Idea 

Walk by Walk is a realtime 1:1 walking game. It is a competition as trigger to walk(exercise) more. It will enable you to connect to someone wherever they are. It will allow us to share experience of walking and spatial memory. To be more immersive about sharing the experience and feeling data more lively, I take advantage of Google Street View API to harness substantial amount of image data from it. Two people can share spatial memory through the visual appreciation of the places from Street View.

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How it works

Two different mobile phone’s data about location while they are walking will be transferred through realtime database (I used Firebase).

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5th assignment : Ongoing project & Story Space

Ongoing project / 

I keep working on the project making storytelling with google street view. I was inspired by 9-eyes project, so I looked around some familiar place such as a place near my first job or my first date with my wife.I already had specific memory on the places so I can recall it, and put some fictional story on the scene. I tired to make a conversation when there are people in the scene, using text like a speech bubble in comic books.

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(the street where I did my first date)

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(the back street of the company I worked)

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I would make series of scenes having conversation on it, weaving the context from my memory and the circumstance in Street View.

 

Story space / 

There are two searchable elements in my project, which are the conversation and the place. When I create a new scene, a short snippet explaning the scene will be generated in the search column. For example,

— “Are you kidding me?” @ Jung-dong, Seoul 

Users are able to choose each story based on what kinds of conversations people on the scene have and where they are.

4th assignment : interaction

/Update about background/

I’m trying to use Google Street View API as a background. Like this project, there’s limitless options for background if I am able to integrated my 3D characters into the Street View. Same action, location, or relationship between characters could expand into countless storytelling in different location in the world.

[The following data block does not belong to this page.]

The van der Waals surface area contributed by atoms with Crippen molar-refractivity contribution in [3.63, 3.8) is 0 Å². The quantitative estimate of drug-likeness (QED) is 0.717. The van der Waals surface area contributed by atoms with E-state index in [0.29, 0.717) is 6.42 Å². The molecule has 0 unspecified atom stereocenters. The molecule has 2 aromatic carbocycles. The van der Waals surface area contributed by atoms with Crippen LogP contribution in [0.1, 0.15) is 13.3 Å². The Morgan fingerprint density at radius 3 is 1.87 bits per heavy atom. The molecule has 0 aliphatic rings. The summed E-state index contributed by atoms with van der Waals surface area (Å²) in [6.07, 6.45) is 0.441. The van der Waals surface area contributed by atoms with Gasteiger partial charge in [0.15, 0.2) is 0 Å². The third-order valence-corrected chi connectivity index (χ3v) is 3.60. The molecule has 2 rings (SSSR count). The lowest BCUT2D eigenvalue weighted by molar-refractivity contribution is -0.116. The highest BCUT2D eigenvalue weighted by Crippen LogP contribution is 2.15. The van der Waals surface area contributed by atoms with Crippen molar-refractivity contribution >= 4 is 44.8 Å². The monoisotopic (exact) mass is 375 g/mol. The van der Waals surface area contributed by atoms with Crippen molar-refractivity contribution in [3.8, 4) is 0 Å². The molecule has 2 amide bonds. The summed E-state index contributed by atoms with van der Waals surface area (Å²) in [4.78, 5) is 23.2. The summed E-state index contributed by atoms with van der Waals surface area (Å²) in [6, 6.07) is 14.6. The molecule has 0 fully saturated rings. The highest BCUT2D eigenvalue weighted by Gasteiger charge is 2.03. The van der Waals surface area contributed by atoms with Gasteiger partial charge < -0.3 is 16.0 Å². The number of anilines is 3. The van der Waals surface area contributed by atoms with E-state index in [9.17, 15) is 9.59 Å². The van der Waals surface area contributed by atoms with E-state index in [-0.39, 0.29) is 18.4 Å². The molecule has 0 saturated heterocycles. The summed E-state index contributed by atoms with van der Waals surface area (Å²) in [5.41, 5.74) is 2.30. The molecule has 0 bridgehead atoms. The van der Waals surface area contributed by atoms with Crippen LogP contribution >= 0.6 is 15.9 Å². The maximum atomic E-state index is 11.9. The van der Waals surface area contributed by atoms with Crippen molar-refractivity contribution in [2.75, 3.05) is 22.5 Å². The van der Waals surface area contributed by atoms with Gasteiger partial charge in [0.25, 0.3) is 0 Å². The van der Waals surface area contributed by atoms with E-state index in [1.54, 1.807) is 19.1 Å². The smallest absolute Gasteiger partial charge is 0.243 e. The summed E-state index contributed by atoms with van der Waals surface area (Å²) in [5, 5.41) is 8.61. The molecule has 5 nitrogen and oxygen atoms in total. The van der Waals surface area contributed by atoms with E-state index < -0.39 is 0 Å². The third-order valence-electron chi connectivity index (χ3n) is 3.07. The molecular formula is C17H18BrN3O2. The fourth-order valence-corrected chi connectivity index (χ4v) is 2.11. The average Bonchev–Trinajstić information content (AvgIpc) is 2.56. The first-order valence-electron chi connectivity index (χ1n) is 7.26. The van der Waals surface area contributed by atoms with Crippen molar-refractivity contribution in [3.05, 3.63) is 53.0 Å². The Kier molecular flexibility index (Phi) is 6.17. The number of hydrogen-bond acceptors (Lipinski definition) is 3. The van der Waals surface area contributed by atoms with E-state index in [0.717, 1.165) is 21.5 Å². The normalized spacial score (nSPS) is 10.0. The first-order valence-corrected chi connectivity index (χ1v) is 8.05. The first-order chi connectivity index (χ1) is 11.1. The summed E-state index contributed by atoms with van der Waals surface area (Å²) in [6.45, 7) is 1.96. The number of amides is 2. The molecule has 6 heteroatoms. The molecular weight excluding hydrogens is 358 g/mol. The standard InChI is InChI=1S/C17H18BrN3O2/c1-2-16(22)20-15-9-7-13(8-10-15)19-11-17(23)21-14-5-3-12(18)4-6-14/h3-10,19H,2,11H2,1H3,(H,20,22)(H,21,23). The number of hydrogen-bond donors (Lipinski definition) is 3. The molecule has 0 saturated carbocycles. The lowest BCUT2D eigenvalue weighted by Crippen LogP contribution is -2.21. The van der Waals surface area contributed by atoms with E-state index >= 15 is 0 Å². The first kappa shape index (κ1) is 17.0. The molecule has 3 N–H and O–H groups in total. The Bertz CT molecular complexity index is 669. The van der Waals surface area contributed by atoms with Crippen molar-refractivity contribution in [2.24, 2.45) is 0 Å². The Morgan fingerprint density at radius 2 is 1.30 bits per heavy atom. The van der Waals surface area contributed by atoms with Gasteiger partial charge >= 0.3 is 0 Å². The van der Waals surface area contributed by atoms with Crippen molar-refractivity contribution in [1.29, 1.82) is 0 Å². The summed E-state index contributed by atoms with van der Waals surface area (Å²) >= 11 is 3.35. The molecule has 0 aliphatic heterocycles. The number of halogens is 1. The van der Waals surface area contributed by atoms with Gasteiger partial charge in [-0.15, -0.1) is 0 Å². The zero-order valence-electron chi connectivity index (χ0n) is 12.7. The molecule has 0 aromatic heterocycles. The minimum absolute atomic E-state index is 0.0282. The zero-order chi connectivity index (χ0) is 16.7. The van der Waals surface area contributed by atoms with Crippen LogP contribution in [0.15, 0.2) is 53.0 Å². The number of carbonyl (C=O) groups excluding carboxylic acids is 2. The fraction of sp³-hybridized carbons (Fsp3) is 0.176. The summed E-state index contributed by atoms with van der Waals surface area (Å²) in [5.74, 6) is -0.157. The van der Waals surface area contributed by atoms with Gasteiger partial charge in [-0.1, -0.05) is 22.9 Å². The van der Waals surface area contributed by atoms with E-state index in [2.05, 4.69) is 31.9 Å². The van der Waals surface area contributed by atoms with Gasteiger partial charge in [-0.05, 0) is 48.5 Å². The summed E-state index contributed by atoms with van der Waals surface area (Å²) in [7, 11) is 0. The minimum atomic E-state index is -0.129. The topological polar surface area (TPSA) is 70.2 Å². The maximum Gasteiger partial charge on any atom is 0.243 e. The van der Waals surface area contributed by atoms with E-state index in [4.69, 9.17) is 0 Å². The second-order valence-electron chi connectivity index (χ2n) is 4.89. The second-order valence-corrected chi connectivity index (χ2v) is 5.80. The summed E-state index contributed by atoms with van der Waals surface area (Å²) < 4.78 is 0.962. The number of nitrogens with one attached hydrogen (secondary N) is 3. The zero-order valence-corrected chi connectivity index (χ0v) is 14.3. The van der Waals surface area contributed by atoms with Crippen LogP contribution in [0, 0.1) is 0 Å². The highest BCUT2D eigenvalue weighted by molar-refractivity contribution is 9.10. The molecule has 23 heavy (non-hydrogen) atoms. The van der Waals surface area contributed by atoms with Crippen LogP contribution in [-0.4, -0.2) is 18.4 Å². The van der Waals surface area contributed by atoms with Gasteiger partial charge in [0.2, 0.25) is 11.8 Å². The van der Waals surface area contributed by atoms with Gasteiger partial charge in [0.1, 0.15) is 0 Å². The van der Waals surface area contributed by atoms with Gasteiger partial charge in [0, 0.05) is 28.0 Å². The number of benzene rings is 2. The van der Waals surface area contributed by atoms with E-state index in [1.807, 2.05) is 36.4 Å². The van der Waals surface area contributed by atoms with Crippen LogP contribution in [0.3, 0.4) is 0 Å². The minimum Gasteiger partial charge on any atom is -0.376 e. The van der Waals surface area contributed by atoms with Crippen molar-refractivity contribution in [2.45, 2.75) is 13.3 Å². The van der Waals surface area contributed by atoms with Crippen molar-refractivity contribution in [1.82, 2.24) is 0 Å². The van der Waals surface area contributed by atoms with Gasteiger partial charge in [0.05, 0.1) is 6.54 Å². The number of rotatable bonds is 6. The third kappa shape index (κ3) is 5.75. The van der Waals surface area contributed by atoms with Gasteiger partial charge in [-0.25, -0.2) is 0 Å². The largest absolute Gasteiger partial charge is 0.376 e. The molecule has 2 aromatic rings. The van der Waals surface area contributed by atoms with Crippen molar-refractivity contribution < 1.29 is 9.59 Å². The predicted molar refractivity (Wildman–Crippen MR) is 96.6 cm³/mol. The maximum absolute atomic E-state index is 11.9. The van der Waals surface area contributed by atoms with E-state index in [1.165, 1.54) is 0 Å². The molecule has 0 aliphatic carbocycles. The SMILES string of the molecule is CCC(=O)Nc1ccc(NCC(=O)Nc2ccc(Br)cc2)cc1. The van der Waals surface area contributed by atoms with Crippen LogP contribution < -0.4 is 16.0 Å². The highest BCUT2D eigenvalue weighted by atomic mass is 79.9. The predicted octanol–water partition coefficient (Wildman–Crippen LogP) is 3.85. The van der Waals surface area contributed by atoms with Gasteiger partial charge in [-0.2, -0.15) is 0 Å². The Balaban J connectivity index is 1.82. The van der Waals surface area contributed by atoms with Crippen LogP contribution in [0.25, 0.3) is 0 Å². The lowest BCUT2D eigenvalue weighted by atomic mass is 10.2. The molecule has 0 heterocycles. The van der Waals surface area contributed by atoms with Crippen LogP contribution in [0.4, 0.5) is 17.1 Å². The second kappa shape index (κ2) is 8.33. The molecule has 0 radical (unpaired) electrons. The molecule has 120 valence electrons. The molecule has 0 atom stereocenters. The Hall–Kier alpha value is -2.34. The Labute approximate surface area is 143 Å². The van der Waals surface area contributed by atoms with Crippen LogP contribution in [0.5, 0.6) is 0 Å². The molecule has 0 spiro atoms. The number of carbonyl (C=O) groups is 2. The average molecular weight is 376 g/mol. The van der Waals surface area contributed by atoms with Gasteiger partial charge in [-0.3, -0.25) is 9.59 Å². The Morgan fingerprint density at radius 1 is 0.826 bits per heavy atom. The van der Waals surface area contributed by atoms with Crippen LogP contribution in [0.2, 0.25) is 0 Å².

/Interaction/ 

I did 2 tests for the interaction. Check here test site for demo.

# location : user’s current location or searching some place would be the interaction element that decides the background. It could be my daily places or completely unknown and imaginative places. (reference code for google street view panorama code)

# moving the foreground element with mouse : As I couldn’t use Kinectron for this week, I tested with mouse to move foreground elements. Since I haven’t decided the foreground elements, I just used one of the three.js object. As mouse is moved, the object follows.

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3rd assignment : Creating 3D objects with Fuse

For this week’s assignment, I tried to create foreground objects using Fuse. It’s not hard to build the object as fuse’s UI is quite straightforward. I made bunch of characters with different animations and exported them to ‘.dae’ file as to include them into three.js background.

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First problem happened when using the Collada example. It was worked when using only the character, but didn’t work if I imported it including animations with the error message “couldn’t find joint mixamo rig…”. I’ve explored google for a while, but couldn’t figure it out how to fix it. I guess ColladaLoader.js isn’t perfectly compatible with Mixamo’s ‘.dae’ exporting.

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Secondly, it’s little bit tricky to combine the foreground object and the background 360 image in a single js and html. I could grasp the way it works for each of it, but had a difficult time to set(init) two things at the same time, as I’m still not used to three.js.

I’m still trying to get used to technical part of each elements, and yet decided what story I would design. I’m kind of fascinated by the fact that how easily I could create delicate 3D characters in Fuse, so I’m thinking about creating several distinctive characters using Fuse, giving users different options about the background to make variations of storytelling.